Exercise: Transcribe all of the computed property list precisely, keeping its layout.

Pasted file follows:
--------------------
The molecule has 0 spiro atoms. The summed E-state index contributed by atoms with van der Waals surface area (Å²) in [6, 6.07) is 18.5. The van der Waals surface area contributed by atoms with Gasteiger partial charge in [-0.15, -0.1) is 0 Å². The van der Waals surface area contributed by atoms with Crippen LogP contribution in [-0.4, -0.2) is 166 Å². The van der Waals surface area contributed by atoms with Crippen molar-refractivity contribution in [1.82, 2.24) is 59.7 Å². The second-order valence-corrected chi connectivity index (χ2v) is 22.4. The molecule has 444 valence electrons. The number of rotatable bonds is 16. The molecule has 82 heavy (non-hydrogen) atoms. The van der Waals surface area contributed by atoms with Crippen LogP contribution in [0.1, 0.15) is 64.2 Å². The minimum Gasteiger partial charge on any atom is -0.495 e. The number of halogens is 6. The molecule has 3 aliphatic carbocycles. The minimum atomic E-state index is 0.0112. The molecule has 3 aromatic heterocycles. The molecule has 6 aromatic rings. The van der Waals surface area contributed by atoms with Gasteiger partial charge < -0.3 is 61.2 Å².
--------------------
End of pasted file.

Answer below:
The molecule has 0 spiro atoms. The summed E-state index contributed by atoms with van der Waals surface area (Å²) in [6, 6.07) is 18.5. The van der Waals surface area contributed by atoms with Gasteiger partial charge in [-0.15, -0.1) is 0 Å². The van der Waals surface area contributed by atoms with Crippen LogP contribution in [-0.4, -0.2) is 166 Å². The van der Waals surface area contributed by atoms with Crippen molar-refractivity contribution in [1.82, 2.24) is 59.7 Å². The second-order valence-corrected chi connectivity index (χ2v) is 22.4. The molecule has 444 valence electrons. The number of rotatable bonds is 16. The molecule has 82 heavy (non-hydrogen) atoms. The van der Waals surface area contributed by atoms with Crippen LogP contribution in [0.1, 0.15) is 64.2 Å². The minimum Gasteiger partial charge on any atom is -0.495 e. The number of halogens is 6. The molecule has 3 aliphatic carbocycles. The minimum atomic E-state index is 0.0112. The molecule has 3 aromatic heterocycles. The molecule has 6 aromatic rings. The van der Waals surface area contributed by atoms with Gasteiger partial charge < -0.3 is 61.2 Å².